Generic Routing Encapsulation over CLNS Networks
RFC 3147

Document Type RFC - Informational (July 2001; No errata)
Author Philip Christian 
Last updated 2013-03-02
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Network Working Group                                       P. Christian
Request for Comments: 3147                               Nortel Networks
Category: Informational                                        July 2001

           Generic Routing Encapsulation over CLNS Networks

Status of this Memo

   This memo provides information for the Internet community.  It does
   not specify an Internet standard of any kind.  Distribution of this
   memo is unlimited.

Copyright Notice

   Copyright (C) The Internet Society (2001).  All Rights Reserved.


   This document proposes a method for transporting an arbitrary
   protocol over a CLNS (Connectionless Network Service) network using
   GRE (Generic Routing Encapsulation).  This may then be used as a
   method to tunnel IPv4 or IPv6 over CLNS.

1. Introduction

   RFC 2784 Generic Routing Encapsulation (GRE) [1] provides a standard
   method for transporting one arbitrary network layer protocol over
   another arbitrary network layer protocol.

   RFC 1702 Generic Routing Encapsulation over IPv4 networks [2]
   provides a standard method for transporting an arbitrary network
   layer protocol over IPv4 using GRE.

   However no standard method exists for transporting other network
   layer protocols over CLNS.  This causes lack of interoperability
   between different vendors' products as they provide solutions to
   migrate from CLNS networks to IP networks.  This is a problem
   specifically in, but not limited to, the context of management
   networks for SONET and SDH networks elements.

   Large networks exist for the purpose of providing management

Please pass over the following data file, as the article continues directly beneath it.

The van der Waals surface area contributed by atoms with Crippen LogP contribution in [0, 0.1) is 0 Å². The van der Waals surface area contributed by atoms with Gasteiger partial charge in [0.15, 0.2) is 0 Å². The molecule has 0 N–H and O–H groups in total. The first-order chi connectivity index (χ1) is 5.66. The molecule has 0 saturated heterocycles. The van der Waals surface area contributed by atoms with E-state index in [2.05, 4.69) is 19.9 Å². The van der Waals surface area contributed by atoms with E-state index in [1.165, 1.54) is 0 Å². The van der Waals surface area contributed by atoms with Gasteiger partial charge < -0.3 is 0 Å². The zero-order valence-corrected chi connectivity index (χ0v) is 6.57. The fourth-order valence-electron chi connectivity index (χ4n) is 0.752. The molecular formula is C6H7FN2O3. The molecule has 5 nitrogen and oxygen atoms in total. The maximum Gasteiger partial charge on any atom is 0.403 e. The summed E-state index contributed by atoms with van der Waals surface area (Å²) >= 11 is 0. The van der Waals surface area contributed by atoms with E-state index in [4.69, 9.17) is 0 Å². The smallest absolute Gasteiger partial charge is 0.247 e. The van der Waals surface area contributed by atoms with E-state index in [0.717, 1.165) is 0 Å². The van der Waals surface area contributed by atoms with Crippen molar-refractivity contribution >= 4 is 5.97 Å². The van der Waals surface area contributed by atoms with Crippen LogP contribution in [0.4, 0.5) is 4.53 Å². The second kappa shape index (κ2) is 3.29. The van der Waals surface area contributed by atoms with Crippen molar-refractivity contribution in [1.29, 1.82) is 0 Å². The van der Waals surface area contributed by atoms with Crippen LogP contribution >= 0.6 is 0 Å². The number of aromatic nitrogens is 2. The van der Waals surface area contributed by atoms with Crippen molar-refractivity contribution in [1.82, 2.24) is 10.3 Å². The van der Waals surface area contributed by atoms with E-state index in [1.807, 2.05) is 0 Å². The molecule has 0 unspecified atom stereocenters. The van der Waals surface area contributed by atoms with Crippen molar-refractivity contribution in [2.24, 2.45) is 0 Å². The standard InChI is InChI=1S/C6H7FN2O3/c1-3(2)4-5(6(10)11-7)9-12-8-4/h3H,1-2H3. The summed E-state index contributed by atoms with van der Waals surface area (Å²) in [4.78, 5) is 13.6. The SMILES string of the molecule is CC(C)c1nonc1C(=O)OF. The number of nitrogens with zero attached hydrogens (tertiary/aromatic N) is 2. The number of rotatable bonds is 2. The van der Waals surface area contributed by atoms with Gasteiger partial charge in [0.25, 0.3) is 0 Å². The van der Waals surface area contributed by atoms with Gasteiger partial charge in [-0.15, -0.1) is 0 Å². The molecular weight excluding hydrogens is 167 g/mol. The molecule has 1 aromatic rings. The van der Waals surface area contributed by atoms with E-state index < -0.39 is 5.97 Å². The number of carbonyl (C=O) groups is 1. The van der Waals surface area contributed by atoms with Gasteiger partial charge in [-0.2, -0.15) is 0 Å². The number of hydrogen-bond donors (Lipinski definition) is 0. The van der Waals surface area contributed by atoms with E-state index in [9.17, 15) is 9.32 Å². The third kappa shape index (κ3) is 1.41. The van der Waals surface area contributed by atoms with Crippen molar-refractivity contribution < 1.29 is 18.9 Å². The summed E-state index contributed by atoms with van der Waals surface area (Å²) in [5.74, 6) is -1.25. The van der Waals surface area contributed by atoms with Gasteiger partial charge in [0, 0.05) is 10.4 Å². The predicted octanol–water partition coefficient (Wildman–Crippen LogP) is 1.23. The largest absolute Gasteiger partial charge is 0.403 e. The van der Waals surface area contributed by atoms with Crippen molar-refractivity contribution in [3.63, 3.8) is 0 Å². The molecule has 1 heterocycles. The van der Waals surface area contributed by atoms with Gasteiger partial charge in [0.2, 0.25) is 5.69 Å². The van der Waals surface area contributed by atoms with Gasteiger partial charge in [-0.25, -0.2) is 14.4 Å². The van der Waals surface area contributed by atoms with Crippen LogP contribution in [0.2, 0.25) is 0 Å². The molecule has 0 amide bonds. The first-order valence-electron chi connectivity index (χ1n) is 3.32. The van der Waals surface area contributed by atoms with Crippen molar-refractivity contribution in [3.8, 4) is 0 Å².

communications for SONET and SDH network elements.  Standards
   Bellcore GR-253-CORE [3] and ITU-T G.784 [4] mandate that these
   networks are based on CLNS.

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RFC 3147    Generic Routing Encapsulation over CLNS Networks   July 2001

   Many vendors have already started to offer SONET and SDH products
   that are managed by IP instead of CLNS and a general migration from
   CLNS towards IP is anticipated within the industry.

   Part of any migration strategy from CLNS to IP should provide for the
   co-existence of both CLNS managed and IP managed network elements in
   the same network.

   Such a migration strategy should foresee the need to manage existing
   CLNS managed network elements that become isolated by a new IP
   network.  Such a scenario may be tackled by tunnelling CLNP PDUs over
   IP using the existing GRE standard RFC 2784 [1] and informational RFC
   1702 [2].  Networks have already been deployed that use this method.

   Such a migration strategy should also foresee the need to manage new
   IP managed network elements that are installed on the far side of
   existing CLNS managed network.  Such a scenario requires a method for
   tunnelling IP over CLNS.

2. GRE over CLNS advantages

   Using GRE to tunnel IP over CLNS offers some advantages.

      In the absence of a standard for tunnelling IP over CLNS, GRE as
      specified in RFC 2784 [1] is the most applicable standard that

      The move from CLNS to IP comes at a time when IP is itself
      migrating from IPv4 to IPv6.  GRE defines a method to tunnel any
      protocol that has an Ethernet Protocol Type.  Therefore by
      defining a method for CLNS to transport GRE, a method will then
      exist for CLNS to transport any other protocol that has an
      Ethernet Protocol Type defined in RFC 1700 [5].  Thus GRE over
      CLNS can be used to tunnel both IPv4 and IPv6.

      GRE is already commonly used to tunnel CLNP PDUs over IP and so
      using GRE to tunnel IP over CLNS gives a common approach to
      tunnelling and may simplify software within network elements that
      initiate and terminate tunnels.

   The only disadvantage of using GRE is the extra minimum of four bytes
   that will be used between CLNP header and IP payload packet.  Given
   the large size of CLNP headers this will not make a  significant
   difference to the performance of any network that has IP over CLNP
   PDUs present on it.

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RFC 3147    Generic Routing Encapsulation over CLNS Networks   July 2001

3. Transporting GRE packets over CLNS.

   It is suggested that GRE should be transported over CLNS at the
   lowest layer possible, which is as a transport layer protocol over
   the network layer.  This can be achieved by placing the entire GRE
   packet inside a CLNP Data Type PDU (DT PDU) as data payload.

   The GRE packet is a GRE packet as defined in RFC 2784 [1], in other
   words GRE header plus payload packet.

   Data payload is the part of a Data PDU that is described as "Data" in
   the structure of a Data PDU in ISO/IEC 8473-1 [6].

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